Just look at recent examples of what officers feel is justified for “non-compliance”. A 20-year-old Emily Weinman, after she was tackled to the ground she did what anyone would do, thrash around because she was scared. The police took this as an opportunity to punch her in the head for her non-compliance. The Mayor of Wildwood feels that her non-compliance made her beating acceptable. Another example is Robert Johnson in Mesa, Arizona. he was detained by police during a domestic disturbance call. He had been searched and no weapons were found, due to his failure to comply to sit down as the officers wanted he was beaten unconscious by four officers. In West Milwaukee, two police officers broke into the apartment of Adam Tramell during a wellness check. They found him naked in the shower and proceeded to tase him 18 times until he died. He was tased for non-compliance. No charges were filed against the officers.

The growing prevalence of SWAT raids has an alarming effect on this problem. It is estimated that there are 45,000 SWAT raids each year. These raids are being carried out for minor reasons. Small marijuana possession, a raid on an organic farm. This just reinforces the idea to police officers that we are the enemy. A lot of these raids are no-knock raids, which can lead to a multitude of problems. However if a homeowner tries to defend their home from someone breaking into their house in the middle of the night and gets shot by police, well they should have complied. The justification for the violence that officers show during these raids is ridiculous. In a notable example a 2014 drug raid where police threw a stun grenade into an infants crib, severely burning him and required the infant being placed in a medically induced coma. Charges were filed but the officer was acquitted.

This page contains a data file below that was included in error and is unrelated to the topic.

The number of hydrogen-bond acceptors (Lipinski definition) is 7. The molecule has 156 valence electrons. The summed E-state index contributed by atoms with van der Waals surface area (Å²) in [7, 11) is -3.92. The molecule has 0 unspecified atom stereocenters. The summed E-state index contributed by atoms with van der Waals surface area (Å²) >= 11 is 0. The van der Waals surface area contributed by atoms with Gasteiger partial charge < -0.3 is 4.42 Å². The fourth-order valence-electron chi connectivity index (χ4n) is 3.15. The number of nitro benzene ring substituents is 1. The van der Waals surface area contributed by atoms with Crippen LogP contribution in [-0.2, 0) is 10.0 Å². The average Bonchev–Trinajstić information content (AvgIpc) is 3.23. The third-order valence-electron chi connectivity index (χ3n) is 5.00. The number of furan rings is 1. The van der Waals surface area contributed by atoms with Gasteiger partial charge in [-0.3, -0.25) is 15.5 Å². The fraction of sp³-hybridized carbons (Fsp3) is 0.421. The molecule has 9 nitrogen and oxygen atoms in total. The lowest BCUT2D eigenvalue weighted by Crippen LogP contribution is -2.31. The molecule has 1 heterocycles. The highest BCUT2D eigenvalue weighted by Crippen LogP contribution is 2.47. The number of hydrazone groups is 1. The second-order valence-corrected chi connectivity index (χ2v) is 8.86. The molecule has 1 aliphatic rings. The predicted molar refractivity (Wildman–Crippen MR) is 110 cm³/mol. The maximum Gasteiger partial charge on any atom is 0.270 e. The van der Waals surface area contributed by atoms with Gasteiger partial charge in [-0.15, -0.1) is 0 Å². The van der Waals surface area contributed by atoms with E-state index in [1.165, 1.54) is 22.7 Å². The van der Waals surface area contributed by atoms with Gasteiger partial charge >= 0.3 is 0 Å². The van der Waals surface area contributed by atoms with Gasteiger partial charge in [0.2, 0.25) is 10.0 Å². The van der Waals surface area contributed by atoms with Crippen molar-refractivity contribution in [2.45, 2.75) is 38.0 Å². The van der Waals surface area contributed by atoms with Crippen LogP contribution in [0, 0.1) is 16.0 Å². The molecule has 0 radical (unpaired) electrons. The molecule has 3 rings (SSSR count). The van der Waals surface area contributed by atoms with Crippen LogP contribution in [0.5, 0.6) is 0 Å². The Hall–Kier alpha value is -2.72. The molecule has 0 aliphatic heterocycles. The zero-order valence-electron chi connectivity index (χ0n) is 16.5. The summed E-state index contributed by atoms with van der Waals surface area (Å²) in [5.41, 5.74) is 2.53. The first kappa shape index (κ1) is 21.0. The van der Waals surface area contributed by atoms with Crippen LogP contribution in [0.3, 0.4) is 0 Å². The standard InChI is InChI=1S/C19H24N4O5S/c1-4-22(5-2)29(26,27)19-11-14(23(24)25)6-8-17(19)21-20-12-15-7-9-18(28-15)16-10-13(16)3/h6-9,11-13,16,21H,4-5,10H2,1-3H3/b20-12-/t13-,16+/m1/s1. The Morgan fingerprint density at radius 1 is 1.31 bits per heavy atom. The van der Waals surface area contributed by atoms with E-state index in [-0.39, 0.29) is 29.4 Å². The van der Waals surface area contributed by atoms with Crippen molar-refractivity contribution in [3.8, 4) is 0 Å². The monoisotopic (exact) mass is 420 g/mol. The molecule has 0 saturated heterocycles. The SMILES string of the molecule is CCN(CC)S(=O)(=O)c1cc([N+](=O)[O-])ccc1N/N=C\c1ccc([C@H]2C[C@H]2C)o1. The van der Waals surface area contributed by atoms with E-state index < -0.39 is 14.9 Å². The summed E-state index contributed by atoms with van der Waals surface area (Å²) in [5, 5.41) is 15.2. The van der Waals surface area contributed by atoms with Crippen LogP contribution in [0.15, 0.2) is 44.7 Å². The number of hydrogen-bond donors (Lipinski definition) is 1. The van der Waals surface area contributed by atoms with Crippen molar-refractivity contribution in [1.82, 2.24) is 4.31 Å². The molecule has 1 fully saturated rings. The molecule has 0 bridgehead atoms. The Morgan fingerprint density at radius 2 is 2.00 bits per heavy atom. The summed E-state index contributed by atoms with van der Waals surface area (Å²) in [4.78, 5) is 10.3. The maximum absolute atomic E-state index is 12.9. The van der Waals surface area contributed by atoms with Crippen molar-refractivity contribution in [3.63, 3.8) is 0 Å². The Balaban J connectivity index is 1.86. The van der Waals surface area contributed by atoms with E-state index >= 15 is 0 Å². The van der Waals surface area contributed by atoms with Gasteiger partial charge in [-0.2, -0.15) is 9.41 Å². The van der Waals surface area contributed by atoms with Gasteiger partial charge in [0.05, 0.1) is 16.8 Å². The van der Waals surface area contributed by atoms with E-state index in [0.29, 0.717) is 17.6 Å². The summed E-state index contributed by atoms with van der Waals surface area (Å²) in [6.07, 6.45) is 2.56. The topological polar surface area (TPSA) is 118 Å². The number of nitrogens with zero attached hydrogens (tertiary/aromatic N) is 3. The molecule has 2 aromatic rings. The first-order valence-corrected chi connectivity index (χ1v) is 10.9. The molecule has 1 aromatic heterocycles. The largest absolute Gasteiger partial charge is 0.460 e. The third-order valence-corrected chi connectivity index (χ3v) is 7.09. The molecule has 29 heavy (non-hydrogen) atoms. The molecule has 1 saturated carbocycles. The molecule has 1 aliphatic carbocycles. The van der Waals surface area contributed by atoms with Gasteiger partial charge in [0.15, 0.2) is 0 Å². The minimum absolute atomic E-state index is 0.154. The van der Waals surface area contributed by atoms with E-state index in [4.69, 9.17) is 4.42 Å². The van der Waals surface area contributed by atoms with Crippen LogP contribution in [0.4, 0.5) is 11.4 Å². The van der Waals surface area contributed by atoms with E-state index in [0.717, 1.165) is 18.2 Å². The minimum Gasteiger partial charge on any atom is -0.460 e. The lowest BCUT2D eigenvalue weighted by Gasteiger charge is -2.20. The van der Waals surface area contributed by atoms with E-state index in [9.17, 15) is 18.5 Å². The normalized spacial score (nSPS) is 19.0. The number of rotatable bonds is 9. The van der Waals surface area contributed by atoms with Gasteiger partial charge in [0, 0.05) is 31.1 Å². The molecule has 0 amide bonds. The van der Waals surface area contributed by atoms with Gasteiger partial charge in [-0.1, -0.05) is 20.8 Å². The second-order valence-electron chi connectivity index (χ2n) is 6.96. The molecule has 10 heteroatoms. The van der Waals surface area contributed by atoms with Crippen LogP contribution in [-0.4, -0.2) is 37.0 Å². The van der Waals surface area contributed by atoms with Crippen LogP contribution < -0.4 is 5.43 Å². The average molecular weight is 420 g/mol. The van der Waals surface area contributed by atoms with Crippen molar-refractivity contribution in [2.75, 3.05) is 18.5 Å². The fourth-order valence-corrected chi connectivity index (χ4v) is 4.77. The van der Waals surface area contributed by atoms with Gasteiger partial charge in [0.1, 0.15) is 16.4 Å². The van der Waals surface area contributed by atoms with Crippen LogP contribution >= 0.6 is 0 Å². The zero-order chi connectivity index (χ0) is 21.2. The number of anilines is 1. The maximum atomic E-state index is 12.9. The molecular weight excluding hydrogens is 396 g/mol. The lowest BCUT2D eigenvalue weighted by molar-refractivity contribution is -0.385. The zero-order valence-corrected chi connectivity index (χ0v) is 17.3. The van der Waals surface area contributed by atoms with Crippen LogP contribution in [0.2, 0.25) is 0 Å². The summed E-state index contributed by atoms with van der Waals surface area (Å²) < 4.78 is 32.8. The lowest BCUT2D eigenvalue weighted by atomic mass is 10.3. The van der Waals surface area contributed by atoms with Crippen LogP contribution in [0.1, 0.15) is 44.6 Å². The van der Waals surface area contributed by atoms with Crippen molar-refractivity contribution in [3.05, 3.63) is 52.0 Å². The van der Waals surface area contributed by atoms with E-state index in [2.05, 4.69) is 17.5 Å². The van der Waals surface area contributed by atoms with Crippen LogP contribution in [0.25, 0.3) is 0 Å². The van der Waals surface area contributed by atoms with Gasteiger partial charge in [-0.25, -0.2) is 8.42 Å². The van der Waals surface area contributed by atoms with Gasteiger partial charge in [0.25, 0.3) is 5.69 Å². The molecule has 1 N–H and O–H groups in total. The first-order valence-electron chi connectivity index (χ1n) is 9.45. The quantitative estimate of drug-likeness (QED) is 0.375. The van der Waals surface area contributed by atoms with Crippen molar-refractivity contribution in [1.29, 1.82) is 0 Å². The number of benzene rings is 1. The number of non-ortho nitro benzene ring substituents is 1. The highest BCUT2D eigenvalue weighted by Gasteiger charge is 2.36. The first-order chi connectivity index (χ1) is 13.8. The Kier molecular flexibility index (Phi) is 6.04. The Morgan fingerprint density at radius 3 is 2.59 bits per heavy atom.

After reading all this you might be inclined to think that militarized police and police brutality are common things. In my opinion, they are not. However, there is an alarming increase that has been happening this past decade and as with all things it is better to stop a problem while it is small and growing than to wait until it is too big to stop. If anything the militarization of police is more widespread than police brutality. But the frequency with which seemingly small violations of the law that have led to excessive violence has gone up, be it at a traffic stop or a similar misdemeanor offense. Crimes that certainly do not deserve the punishment of a severe beating or in some cases, death.

Not only do we the people need to step up our participation in elections, such as making police accountability an issue but we also need to get over our fear of jury duty. If people who actually care about these issues try to find a way to get out of it, then people will not be held accountable in court. Do not be silent when you think the police are out of line. If you do not speak up nothing will be done. And last, do not wait until it is too late to do something. We can all see the writing on the wall here. Currently, I would estimate that an excessive police act is only about 1 in 20 occurrences. But how high do you need that number to go to before you do something? One in ten? One in five? Or will it take something happening to yourself or a loved one? Be a part of the solution, not just a silent bystander.